Male sex was related with an increased risk of PC rupture/vitreous loss (25/239 (10%) in males versus 9/175 (5%) in females, Chi-square test, P < 0.001). Mean preoperative logMAR UCVA was comparable in men compared with women (t-test, P = 0.6). Age was not related with increased complications, and the mean age did not differ between the complicated and uncomplicated cataract groups (t-test, P > 0.1). There was no significant difference in complications between the 9 AMO-O trained surgeons.
| Discussion|| |
This is the first report assessing the results of trainee cataract surgeons at the end of training in a community eye care setting in East Africa. This study presents a 3 month follow-up with a minimal dropout rate of 4%. High retention rates were achieved due to good relations in the community, good hospital standing, and strong encouragement to attend for review by the clinicians.
There was no significant difference in mean logMAR visual acuity between ECCE and MSICS patients.
The World Health Organization (WHO) standards for best-corrected vision at 2 months after surgery are ≥6/18 for 85% of eyes and <6/60 for <5% of eyes. In this study, 95% of patients had <6/60 vision before surgery with only 11% still <6/60 3 months after surgery, 32% had BCVA between 6/60 and 6/18 and 57% had BCVA >6/18. These results are similar to the cataract outcomes performed by cataract surgeons in African hospitals in Ethiopia and Eritrea included in the PRECOG study. Results showed 97% of patients had a preoperative vision of <6/60, 8% demonstrated a corrected postoperative visual acuity of <6/60, 27% between 6/60 and 6/18 and 58% >6/18. The surgical outcomes of both studies fall short of the WHO standard. Due to the retrospective nature of this study, we were unable to fully assess the reasons why the surgical outcomes did not meet the WHO standard as the notes were insufficiently complete. For example, a possible reason could be the contribution of macular edema or clinically significant astigmatism; however, these were not recorded. Other possible reasons include poor case selection, surgical considerations such as equipment or the WHO standards may not be applicable in the African case mix and setting.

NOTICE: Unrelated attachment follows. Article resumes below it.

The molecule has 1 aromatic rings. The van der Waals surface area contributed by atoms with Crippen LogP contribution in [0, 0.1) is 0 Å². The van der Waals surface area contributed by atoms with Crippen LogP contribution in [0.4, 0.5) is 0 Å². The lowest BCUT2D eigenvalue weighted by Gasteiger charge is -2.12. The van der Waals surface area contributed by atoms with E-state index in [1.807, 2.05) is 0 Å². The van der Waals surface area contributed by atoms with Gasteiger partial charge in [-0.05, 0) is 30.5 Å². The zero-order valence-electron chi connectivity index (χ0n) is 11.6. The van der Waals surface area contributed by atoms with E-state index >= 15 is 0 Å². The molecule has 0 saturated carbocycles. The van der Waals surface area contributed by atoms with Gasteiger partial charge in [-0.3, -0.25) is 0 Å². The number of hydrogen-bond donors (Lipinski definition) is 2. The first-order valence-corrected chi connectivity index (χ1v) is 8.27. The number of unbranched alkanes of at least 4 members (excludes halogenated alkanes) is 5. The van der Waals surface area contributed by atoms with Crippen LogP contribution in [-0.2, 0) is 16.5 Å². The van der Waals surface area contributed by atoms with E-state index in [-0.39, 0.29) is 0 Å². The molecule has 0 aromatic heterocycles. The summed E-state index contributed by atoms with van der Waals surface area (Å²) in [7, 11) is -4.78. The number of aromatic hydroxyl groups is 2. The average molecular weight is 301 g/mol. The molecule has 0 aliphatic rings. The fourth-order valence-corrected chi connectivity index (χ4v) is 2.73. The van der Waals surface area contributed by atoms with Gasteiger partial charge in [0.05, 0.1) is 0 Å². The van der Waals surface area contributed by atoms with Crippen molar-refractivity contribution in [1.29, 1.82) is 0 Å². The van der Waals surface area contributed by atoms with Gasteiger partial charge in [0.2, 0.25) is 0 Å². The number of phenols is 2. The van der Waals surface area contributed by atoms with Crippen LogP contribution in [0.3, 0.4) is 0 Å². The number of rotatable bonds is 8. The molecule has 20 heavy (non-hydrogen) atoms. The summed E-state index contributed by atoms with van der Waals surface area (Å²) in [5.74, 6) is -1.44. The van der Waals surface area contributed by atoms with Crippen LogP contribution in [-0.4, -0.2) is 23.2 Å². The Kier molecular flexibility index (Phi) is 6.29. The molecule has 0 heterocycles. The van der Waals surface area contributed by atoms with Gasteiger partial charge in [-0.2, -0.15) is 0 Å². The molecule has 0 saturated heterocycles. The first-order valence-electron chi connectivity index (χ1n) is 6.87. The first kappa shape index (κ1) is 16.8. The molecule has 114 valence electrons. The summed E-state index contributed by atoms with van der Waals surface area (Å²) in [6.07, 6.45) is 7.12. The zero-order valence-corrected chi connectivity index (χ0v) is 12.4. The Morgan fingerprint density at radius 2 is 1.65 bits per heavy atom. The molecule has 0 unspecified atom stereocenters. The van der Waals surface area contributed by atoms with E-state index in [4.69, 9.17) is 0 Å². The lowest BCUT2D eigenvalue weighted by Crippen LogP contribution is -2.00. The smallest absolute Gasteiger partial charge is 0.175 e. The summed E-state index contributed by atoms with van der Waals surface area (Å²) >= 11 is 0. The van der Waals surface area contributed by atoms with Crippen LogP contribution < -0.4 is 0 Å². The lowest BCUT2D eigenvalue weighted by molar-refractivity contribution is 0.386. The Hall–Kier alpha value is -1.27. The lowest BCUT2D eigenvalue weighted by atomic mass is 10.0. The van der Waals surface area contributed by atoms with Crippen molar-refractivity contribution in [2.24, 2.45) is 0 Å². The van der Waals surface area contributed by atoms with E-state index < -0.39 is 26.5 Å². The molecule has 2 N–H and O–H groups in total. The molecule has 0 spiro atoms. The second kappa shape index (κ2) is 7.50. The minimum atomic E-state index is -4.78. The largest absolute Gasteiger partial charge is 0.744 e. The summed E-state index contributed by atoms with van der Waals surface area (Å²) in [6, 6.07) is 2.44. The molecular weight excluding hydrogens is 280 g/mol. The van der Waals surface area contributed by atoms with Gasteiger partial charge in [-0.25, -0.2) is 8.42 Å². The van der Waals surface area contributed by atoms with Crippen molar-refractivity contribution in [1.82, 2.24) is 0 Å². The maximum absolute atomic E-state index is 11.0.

Outcomes that did meet the WHO standards in other countries tended to have surgeons with significantly more experience. One such example was the randomized clinical trial in Pune, West India that allocated patients with age-related cataracts to MSICS or ECCE (n = 741 patients). Eighty-seven percent of ECCE group and 90% of MSICS group had BCVA of ≥6/18. In this case, all surgeons had performed a minimum of 500 ECCE surgeries and 50 MSICS surgeries and demonstrated greater surgical experience than the AMO-O's in this study. Similarly, experienced Nepalese surgeons counting 100,000 cataract surgeries in the 4 years before the study performed 500 MSICS and had comparable BCVA of ≥6/18 in 95% of eyes at both 6 weeks and 1 year. The experience of consultant ophthalmic surgeons in performing MSICS for brunescent and black cataracts in the UK and in Pondicherry, India showed postoperative BCVA >6/18 in 95% and 97.1%, respectively highlights the importance of training and experience despite the surgical difficulty.